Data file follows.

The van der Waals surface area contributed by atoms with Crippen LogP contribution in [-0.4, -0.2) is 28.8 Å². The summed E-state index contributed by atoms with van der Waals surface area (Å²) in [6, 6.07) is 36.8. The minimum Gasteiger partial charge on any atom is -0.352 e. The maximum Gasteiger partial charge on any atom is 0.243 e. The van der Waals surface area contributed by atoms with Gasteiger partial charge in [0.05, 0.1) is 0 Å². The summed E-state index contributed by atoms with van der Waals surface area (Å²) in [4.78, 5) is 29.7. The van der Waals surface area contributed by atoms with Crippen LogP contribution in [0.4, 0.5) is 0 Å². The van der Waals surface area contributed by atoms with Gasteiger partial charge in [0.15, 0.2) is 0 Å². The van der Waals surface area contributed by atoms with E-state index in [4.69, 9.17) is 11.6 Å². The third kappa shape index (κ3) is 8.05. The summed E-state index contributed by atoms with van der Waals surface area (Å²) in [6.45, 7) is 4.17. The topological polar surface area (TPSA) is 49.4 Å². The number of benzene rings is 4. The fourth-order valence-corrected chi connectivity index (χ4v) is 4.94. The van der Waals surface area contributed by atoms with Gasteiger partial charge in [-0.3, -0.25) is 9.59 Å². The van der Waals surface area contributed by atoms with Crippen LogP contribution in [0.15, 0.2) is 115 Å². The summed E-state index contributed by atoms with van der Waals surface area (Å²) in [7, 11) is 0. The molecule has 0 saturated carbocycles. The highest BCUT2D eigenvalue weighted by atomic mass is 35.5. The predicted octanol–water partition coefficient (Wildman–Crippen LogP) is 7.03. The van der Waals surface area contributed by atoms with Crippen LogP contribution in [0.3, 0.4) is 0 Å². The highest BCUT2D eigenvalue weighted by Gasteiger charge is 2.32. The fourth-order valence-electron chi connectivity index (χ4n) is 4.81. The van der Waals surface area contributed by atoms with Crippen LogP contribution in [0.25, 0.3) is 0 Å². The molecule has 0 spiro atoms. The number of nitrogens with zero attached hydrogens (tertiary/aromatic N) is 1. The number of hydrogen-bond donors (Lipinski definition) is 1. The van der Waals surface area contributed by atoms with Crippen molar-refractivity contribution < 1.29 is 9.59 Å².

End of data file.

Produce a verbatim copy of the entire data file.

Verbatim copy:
The van der Waals surface area contributed by atoms with Crippen LogP contribution in [-0.4, -0.2) is 28.8 Å². The summed E-state index contributed by atoms with van der Waals surface area (Å²) in [6, 6.07) is 36.8. The minimum Gasteiger partial charge on any atom is -0.352 e. The maximum Gasteiger partial charge on any atom is 0.243 e. The van der Waals surface area contributed by atoms with Gasteiger partial charge in [0.05, 0.1) is 0 Å². The summed E-state index contributed by atoms with van der Waals surface area (Å²) in [4.78, 5) is 29.7. The van der Waals surface area contributed by atoms with Crippen LogP contribution in [0.4, 0.5) is 0 Å². The van der Waals surface area contributed by atoms with Gasteiger partial charge in [0.15, 0.2) is 0 Å². The van der Waals surface area contributed by atoms with E-state index in [4.69, 9.17) is 11.6 Å². The third kappa shape index (κ3) is 8.05. The summed E-state index contributed by atoms with van der Waals surface area (Å²) in [6.45, 7) is 4.17. The topological polar surface area (TPSA) is 49.4 Å². The number of benzene rings is 4. The fourth-order valence-corrected chi connectivity index (χ4v) is 4.94. The van der Waals surface area contributed by atoms with Gasteiger partial charge in [-0.3, -0.25) is 9.59 Å². The van der Waals surface area contributed by atoms with Crippen LogP contribution in [0.15, 0.2) is 115 Å². The summed E-state index contributed by atoms with van der Waals surface area (Å²) in [7, 11) is 0. The molecule has 0 saturated carbocycles. The highest BCUT2D eigenvalue weighted by atomic mass is 35.5. The predicted octanol–water partition coefficient (Wildman–Crippen LogP) is 7.03. The van der Waals surface area contributed by atoms with Crippen LogP contribution in [0.3, 0.4) is 0 Å². The highest BCUT2D eigenvalue weighted by Gasteiger charge is 2.32. The fourth-order valence-electron chi connectivity index (χ4n) is 4.81. The van der Waals surface area contributed by atoms with Crippen LogP contribution in [0.25, 0.3) is 0 Å². The molecule has 0 spiro atoms. The number of nitrogens with zero attached hydrogens (tertiary/aromatic N) is 1. The number of hydrogen-bond donors (Lipinski definition) is 1. The van der Waals surface area contributed by atoms with Crippen molar-refractivity contribution < 1.29 is 9.59 Å².